After the tournament in which Figo suffered, for him, the disgrace of being withdrawn from one of his country's most important matches, Beckham was indignant when it was suggested that he had produced less than forceful leadership and acceptable performance. So was Eriksson. He said he wouldn't have done anything differently, and that included his automatic selection of Beckham, who did later admit that he had been operating at less than optimum fitness - a problem, apparently, which was not of his making but that of the Real training regime.
What is so hard to shake, when the England coach denies that he has indulged Beckham at all points of his reign, is an awareness of one of football's soundest rules. It is that no one is beyond the imperatives of fitness and form, a reality that is hard on the memory of Beckham jumping so high out of a tackle that, if attempted, might just have headed off at source the goal that brought Brazil back into the World Cup quarter-final four years ago. It was said on Beckham's behalf that he could hardly risk a hard tackle in his state of fitness. But of course the apologists were right - and that was the problem, among others, of Eriksson's leadership.
For reasons that are too painfully apparent thus far in the 18th World Cup there is a growing reluctance to hark back to England's only success in the tournament, Sir Alf Ramsey's triumph in 1966, but if the urge to live in the present, however it is flawed, is reasonable, it does not mean the moratorium on old lessons fruitfully learned is so easy to tolerate. Compare, for example, the experience of Sir Geoff Hurst, the three-goal hero of the World Cup final, with Beckham's almost certain survival, despite his insipid efforts this week, when the team is announced tomorrow. When the World Cup winners put down their duties the day after the final, Hurst said a cheery goodbye to the coach. "See you at the next match, Alf," said Hurst. "If you are selected, Geoffrey," said Ramsey.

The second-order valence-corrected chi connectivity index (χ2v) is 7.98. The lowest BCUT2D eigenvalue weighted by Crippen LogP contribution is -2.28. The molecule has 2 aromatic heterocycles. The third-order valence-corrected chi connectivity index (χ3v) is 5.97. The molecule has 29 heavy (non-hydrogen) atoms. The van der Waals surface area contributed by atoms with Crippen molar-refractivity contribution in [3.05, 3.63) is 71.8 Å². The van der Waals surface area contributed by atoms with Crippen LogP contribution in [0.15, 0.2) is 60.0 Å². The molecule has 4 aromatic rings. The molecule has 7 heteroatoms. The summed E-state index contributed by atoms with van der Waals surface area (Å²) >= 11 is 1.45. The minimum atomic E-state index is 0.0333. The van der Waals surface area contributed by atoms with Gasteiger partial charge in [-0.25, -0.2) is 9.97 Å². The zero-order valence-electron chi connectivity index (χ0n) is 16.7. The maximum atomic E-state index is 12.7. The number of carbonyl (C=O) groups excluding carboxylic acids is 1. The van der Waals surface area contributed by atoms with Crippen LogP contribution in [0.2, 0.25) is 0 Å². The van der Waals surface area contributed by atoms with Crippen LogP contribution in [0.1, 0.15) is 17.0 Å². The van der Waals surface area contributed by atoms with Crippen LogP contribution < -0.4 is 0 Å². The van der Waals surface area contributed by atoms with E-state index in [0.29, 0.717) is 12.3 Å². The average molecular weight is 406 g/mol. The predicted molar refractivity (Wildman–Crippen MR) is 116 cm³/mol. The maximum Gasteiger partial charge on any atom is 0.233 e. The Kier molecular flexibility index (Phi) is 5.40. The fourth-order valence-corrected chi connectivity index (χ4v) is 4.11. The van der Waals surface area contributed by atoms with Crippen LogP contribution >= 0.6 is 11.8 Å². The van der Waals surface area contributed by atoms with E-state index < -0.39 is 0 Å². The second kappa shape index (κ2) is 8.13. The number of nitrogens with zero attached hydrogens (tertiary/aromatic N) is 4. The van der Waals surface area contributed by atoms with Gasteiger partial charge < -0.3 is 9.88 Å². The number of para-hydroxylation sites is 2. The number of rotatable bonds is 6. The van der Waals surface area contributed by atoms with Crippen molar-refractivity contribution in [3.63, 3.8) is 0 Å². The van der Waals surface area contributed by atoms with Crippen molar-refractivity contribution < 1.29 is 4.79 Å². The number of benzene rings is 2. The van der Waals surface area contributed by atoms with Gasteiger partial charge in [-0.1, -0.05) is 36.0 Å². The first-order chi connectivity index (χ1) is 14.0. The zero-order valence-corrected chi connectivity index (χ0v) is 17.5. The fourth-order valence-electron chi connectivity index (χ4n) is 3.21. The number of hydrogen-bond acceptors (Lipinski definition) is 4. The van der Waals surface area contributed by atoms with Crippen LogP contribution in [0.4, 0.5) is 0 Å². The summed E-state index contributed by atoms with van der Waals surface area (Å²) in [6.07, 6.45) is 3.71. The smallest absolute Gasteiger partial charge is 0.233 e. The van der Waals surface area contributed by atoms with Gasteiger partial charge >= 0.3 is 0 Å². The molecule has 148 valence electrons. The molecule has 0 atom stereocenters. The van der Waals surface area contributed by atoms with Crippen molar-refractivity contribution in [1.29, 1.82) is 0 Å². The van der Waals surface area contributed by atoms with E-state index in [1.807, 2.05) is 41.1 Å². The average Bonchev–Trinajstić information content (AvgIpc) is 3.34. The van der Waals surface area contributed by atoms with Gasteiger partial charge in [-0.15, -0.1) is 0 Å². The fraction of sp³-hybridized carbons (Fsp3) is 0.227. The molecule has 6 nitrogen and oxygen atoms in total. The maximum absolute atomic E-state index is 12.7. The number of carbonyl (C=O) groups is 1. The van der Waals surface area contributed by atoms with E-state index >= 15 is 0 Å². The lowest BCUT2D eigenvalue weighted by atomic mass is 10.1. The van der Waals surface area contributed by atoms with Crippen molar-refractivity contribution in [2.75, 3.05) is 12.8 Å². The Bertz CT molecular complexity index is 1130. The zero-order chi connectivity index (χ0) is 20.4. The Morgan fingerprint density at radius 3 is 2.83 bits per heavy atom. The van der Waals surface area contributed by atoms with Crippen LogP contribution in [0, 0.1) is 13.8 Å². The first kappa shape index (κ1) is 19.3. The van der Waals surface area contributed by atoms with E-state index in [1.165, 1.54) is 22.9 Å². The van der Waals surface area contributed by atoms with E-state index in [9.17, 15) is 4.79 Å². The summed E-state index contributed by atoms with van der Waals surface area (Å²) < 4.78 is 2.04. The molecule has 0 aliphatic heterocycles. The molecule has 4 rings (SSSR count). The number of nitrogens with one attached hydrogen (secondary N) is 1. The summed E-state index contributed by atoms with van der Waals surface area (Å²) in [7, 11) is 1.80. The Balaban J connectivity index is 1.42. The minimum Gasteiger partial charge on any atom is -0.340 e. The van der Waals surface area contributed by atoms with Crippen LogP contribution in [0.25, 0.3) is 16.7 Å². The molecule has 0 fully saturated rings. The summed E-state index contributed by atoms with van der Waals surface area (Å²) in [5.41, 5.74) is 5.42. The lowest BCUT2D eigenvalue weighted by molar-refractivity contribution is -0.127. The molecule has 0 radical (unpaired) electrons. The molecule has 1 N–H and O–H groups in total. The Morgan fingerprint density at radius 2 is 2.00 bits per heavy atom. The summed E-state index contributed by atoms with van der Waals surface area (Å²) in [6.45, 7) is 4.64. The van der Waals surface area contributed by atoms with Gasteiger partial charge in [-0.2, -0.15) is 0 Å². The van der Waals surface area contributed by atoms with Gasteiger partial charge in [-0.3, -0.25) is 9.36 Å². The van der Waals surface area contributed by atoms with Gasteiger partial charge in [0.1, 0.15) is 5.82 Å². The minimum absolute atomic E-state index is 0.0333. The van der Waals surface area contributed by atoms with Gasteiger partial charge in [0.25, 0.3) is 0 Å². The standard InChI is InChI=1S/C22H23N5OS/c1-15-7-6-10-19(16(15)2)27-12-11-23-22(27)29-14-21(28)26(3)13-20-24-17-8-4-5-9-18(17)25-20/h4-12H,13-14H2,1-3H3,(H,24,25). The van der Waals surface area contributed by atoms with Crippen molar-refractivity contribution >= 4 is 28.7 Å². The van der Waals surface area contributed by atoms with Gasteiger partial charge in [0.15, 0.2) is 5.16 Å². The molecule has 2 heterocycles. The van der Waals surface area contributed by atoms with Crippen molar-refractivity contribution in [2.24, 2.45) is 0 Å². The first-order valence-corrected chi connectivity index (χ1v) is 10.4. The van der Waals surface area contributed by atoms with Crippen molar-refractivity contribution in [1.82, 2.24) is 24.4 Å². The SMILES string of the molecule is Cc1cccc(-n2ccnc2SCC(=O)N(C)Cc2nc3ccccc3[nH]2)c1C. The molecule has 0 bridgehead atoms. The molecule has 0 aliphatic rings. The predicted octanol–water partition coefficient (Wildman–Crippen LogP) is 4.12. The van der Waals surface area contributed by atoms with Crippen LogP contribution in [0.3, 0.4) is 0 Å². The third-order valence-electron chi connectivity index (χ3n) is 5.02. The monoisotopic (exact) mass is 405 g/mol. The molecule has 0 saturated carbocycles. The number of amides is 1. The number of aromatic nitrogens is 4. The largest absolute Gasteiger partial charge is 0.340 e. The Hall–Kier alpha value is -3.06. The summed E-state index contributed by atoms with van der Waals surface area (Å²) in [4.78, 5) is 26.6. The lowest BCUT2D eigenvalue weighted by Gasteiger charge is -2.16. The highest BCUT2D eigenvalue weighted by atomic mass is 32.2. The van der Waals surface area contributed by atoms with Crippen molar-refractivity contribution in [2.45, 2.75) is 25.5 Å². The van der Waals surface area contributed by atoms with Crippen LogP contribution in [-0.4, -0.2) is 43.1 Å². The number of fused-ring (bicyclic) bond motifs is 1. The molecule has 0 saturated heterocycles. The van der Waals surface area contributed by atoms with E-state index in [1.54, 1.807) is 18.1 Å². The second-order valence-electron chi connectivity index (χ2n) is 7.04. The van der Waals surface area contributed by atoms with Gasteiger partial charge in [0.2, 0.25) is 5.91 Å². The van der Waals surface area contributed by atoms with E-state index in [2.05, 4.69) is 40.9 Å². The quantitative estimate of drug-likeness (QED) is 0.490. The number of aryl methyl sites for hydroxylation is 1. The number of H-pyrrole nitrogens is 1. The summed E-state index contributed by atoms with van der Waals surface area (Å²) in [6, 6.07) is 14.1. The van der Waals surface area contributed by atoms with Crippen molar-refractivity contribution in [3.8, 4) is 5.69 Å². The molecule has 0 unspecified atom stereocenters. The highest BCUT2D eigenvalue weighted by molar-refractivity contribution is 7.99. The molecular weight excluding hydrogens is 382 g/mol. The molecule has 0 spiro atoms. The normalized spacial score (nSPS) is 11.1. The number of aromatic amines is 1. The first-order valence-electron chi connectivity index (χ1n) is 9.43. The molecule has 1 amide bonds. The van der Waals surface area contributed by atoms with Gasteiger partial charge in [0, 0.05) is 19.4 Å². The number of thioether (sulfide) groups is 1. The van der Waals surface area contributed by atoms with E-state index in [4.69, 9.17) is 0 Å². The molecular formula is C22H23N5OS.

It might just be that England break out of their torpor and their confusions against Ecuador tomorrow, and that they draw sufficient strength to finally break Scolari's hold over their coach and their destiny, but it will not make right so much of what has carried the team to this perilous point. If Beckham does find a vein of gold, for the first time in his five major tournaments, he will be a star shining well beyond the expiry of normal time.
Meanwhile, we can scarcely dispute Scolari's assertion that his position would now be one game short of the near impossible had he had accepted the desperate entreaties of the Football Association and found himself pitted against the interests of his new employers. The obligation to put Sven and David in his pocket one more time would have been more than usually intense. But then, Sven might not have noticed, this is the end of the football business where you have to take the heaviest pressure - and still do the right thing.